In preparation for the opening of the Wuhan BSL-4, we engaged in short- and long-term personnel exchanges focused on biosafety training through international cooperation (8). Four staff members visited the P4 Jean Mérieux-Inserm Laboratory in Lyon, France; 2 visited Galveston National Laboratory, The University of Texas Medical Branch at Galveston, Texas, USA; and 1 visited the Australian Animal Health Laboratory, Geelong, Victoria, Australia for training and certification on BSL-4 laboratory operations, maintenance, and scientific or support work. These members are now the main instructors for our BSL-4 laboratory user training program.
Rather than being standardized, our training is specialized to fundamentally cover different BSL-4 users, including administrators and management, biosafety professionals, operations and maintenance staff, and researchers and technicians who currently work in the laboratory. The theoretical coursework is designed to help trainees understand the features of the BSL-4 laboratory and prepares them to enter the laboratory environment. We constructed the first BSL-4 training laboratory in China with the sole purpose of providing hands-on practicum for staff. This laboratory gives staff a safe environment in which they can learn all routine and emergency procedures of high-containment laboratories without the risk of exposure to dangerous pathogens. In addition, we developed an online training management software tool to support the training program and track participants’ progress towards certification.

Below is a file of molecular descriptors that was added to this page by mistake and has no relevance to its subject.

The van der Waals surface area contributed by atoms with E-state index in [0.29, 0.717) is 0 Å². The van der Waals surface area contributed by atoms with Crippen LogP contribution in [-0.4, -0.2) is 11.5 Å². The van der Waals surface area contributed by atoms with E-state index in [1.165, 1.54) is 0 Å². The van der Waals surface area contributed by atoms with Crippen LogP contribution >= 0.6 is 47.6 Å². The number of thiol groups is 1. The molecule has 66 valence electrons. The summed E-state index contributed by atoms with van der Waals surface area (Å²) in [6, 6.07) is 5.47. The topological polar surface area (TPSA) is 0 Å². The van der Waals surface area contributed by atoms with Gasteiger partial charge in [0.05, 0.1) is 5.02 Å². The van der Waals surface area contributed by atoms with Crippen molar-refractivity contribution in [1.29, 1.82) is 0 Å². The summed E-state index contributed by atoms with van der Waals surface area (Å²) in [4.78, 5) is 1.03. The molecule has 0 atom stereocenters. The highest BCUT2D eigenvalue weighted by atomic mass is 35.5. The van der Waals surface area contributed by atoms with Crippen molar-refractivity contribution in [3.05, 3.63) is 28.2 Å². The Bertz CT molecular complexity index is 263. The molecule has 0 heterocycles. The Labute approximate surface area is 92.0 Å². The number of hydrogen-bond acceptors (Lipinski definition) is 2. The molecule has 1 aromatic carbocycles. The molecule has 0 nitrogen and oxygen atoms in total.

We plan to incorporate additional user training, such as training for temporary or visiting workers from outside the institution who currently do not have access to our laboratory. In addition, we are planning specific training designed for emergency first responders, such as security staff at the institute and the city’s police and fire departments. Because these groups are tasked with responding to incidents, such as terrorism or fires, they need to be familiar with the complex design and mechanical and engineering features of the BSL-4 facility. Our expanded training will orient them to the laboratory and its operating systems so they can respond as safely as possible to any emergency at our facility.
Our rigorous training program will reduce the risk of harm or exposure to laboratory staff working with highly pathogenic agents. We encouraged all laboratory users to provide feedback and thoughts regarding how to improve and further advance our training program. China intends to build 5–7 high-containment laboratories by 2025 (9). Our BSL-4 laboratory worker training system is the starting point for developing national norms for high-containment laboratory training and preparing qualified, maximum biocontainment laboratory scientists and facility operations specialists.
Dr. Han Xia is an associate professor at Wuhan Institute of Virology, Chinese Academy of Sciences. Her research interests focus on the diagnosis and evolution of arbovirus and biosafety.
This work was supported by the National Key Research and Development Program of China (grant no. 2016YFC1202203) and the Wuhan Science and Technology Project (grant no. 2018-201261638501) from Wuhan Science and Technology Bureau, China.
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Suggested citation for this article: Xia H, Huang Y, Ma H, Liu B, Xie W, Song D, et al. Biosafety Level 4 laboratory user training program, China. Emerg Infect Dis. 2019 May [date cited]. https://doi.org/10.3201/eid2505.180220
Original Publication Date: March 26, 2019